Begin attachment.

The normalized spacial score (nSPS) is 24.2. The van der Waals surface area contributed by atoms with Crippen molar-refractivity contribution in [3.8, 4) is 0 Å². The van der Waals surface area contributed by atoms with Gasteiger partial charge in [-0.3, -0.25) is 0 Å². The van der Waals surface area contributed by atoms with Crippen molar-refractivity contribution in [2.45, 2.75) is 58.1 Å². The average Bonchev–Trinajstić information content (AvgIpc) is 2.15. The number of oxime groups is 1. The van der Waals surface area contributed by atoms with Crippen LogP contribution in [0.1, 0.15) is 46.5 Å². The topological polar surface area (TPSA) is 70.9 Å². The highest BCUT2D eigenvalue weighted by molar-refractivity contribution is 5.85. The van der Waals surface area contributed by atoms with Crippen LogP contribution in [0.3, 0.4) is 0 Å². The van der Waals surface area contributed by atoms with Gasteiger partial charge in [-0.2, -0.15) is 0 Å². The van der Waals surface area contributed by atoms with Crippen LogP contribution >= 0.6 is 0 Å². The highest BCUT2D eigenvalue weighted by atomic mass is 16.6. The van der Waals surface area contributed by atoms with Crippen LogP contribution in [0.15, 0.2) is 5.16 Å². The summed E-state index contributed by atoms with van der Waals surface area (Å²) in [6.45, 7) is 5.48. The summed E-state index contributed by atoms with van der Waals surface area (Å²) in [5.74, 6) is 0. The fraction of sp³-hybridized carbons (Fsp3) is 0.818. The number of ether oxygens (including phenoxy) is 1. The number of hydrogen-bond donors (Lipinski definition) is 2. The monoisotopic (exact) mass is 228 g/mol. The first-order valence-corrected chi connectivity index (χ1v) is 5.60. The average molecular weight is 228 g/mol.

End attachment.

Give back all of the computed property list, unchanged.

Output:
The normalized spacial score (nSPS) is 24.2. The van der Waals surface area contributed by atoms with Crippen molar-refractivity contribution in [3.8, 4) is 0 Å². The van der Waals surface area contributed by atoms with Gasteiger partial charge in [-0.3, -0.25) is 0 Å². The van der Waals surface area contributed by atoms with Crippen molar-refractivity contribution in [2.45, 2.75) is 58.1 Å². The average Bonchev–Trinajstić information content (AvgIpc) is 2.15. The number of oxime groups is 1. The van der Waals surface area contributed by atoms with Crippen LogP contribution in [0.1, 0.15) is 46.5 Å². The topological polar surface area (TPSA) is 70.9 Å². The highest BCUT2D eigenvalue weighted by molar-refractivity contribution is 5.85. The van der Waals surface area contributed by atoms with Crippen LogP contribution in [0.3, 0.4) is 0 Å². The van der Waals surface area contributed by atoms with Gasteiger partial charge in [-0.2, -0.15) is 0 Å². The van der Waals surface area contributed by atoms with Crippen LogP contribution >= 0.6 is 0 Å². The highest BCUT2D eigenvalue weighted by atomic mass is 16.6. The van der Waals surface area contributed by atoms with Crippen LogP contribution in [0.15, 0.2) is 5.16 Å². The summed E-state index contributed by atoms with van der Waals surface area (Å²) in [6.45, 7) is 5.48. The summed E-state index contributed by atoms with van der Waals surface area (Å²) in [5.74, 6) is 0. The fraction of sp³-hybridized carbons (Fsp3) is 0.818. The number of ether oxygens (including phenoxy) is 1. The number of hydrogen-bond donors (Lipinski definition) is 2. The monoisotopic (exact) mass is 228 g/mol. The first-order valence-corrected chi connectivity index (χ1v) is 5.60. The average molecular weight is 228 g/mol.